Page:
Archive for the ‘legislation’ Category

c/o Floridians Against Real ID

“We are working on a Senate companion. Thanks to everyone that has promoted this bill in concept, and also Rep. Ahern for filing it. PLEASE ask your legislators to co-sponsor it, and let your neighbors know relief is on the way- but only if it passes. The current law affects Democrats, Republicans, and Independents alike- it is not the usual partisan issue.”

Chris Comisac, Captiolwire
c/o NVCCA

A Senate committee on Wednesday unanimously reported out a bill to block Pennsylvania’s participation in the federal REAL ID program.  This bill could be altered before getting a final Senate vote, based on concerns voiced by lawmakers before the final committee vote.

Senate Bill 354, sponsored by Sen. Mike Folmer, R-Lebanon, would exempt Pennsylvania from having to comply with the provisions of the 2005 federal REAL ID law, which established new mandates on states regarding the distribution of drivers’ licenses.

According to the federal Department of Homeland Security, regulations created pursuant to the REAL ID Act set minimum standards for state-issued driver’s licenses and identification cards. The law sets standards for information and security features that must be incorporated into each card; for application information to establish the identity and immigration status of a person before a card can be issued; and for physical security at facilities where driver’s licenses and applicable identification cards are produced.

While the department and the law’s supporters maintain this effort seeks to reduce identity theft and to help fight terrorism, others argue it makes things worse.

Opponents of the federal effort have called the REAL ID provisions an invasion of privacy and a possible method to abridge additional freedoms currently enjoyed by Americans.

Sen. Bob Mensch, R-Montgomery, said during Wednesday’s meeting that two consecutive presidential administrations have failed to appropriately address the nation’s immigration issues, “and yet the federal government turns around and says ‘we want to document those of you who are here legally.’”

“I just don’t like the notion that they want to document us, and control – and perhaps even limit – our ability to move through the country,” added Mensch.

Folmer said the federal government is overstepping its authority.

“We need to say ‘we have 10th amendment rights in this state, you [the federal government] shouldn’t be doing this, you have no business doing this and we’re saying no in PA,’” said Folmer, majority chairman of the committee, referring to U.S. Constitution’s principle of federalism.

That part of the Bill of Rights provides that powers not granted to the federal government nor prohibited to the states by the Constitution are reserved to the states or the people.
Folmer also called the federal act an unfunded mandate on the commonwealth at a time when Pennsylvania already faces a huge deficit.

But it is a federal law, and one, unless it is repealed or invalidated, with which states have to comply, said a few senators.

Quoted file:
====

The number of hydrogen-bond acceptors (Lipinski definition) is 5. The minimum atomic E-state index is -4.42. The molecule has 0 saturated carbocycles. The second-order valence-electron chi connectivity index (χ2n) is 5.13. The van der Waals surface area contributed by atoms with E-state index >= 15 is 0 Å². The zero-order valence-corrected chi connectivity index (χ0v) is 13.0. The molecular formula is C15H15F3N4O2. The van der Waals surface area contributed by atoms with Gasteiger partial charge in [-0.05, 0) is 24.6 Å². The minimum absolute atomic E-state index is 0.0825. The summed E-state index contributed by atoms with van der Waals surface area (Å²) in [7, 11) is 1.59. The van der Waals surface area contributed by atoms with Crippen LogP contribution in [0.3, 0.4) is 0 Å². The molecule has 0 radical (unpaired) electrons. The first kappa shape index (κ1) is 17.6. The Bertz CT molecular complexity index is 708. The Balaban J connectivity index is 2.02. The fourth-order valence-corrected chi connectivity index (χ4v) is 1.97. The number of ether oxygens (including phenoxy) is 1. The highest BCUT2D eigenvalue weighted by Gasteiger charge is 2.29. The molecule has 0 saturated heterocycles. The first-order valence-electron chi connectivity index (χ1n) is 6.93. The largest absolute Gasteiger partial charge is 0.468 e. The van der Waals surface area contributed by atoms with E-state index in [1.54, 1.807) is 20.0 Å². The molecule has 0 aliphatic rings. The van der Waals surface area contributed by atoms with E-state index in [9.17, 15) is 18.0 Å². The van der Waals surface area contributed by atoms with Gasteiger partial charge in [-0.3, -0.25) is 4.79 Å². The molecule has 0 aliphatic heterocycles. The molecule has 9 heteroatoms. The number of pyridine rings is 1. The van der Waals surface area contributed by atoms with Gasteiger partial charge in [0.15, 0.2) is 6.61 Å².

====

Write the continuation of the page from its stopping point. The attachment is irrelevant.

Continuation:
“I wish the federal government would not have done this, I think it’s wrong,” said Sen. Pat Vance, R-Cumberland, “I wish they wouldn’t [have done it], but they did – that’s the point.”
Vance initially said she couldn’t support Folmer’s bill as long as the REAL ID act is a federal law.

Both Folmer and Mensch said when the federal government does something it shouldn’t, states should object to the federal actions.

“When federal laws are passed that aren’t right, and we just continue to comply to them, when is it going to end?” asked Folmer. “We have a duty, I think, to do this.”

“When the federal government is wrong, I think it is the duty of each state to say to the federal government ‘Hey, you’re wrong, let’s stop doing this foolishness,’” said Folmer.

He said if enough states push back against the federal law, the effort could convince the federal government to rescind it.

Vance and others, noting their objection to the federal law, explained their primary concern is what would happen to Pennsylvanians if the state refuses to comply and federal officials don’t abandon the REAL ID effort.

“If we do pass this [bill] in Pennsylvania, what happens to the [federal] requirement that we would need to have these identification cards to board commercial flights, to go into federal courthouses, etc.?” asked Vance.

Committee staff said it was their belief that other alternative identification options would be allowable under the federal law.

“But if that doesn’t happen, how do we board planes and go into [federal] public buildings?” Vance again asked.

“I want to make sure we’re not penalizing the citizens in the commonwealth, right now, who won’t be able to board a plane or go into a [federal] building” if the federal requirements aren’t waived or invalidated, she said.

“I think it [the Folmer bill] bears further discussion once it comes out of committee because I think there are serious concerns, and I think Sen. Vance has voiced some of those,” said Sen. Edwin “Ted” Erickson, R-Delaware.

Sen. Lisa Baker, R-Luzerne, asked if it would be appropriate to insert language into the bill that would address Vance’s concern.Hearing the senators’ concerns, Folmer assured Vance he would work with her to develop something to address her concerns.

“I understand your concern,” said Folmer. “I would not want to hurt anyone down the road.”
Vance said given Folmer’s commitment to her, she would support reporting the bill from committee.

Before the final vote, the committee unanimously amended the bill in response to a request by the state Department of Transportation.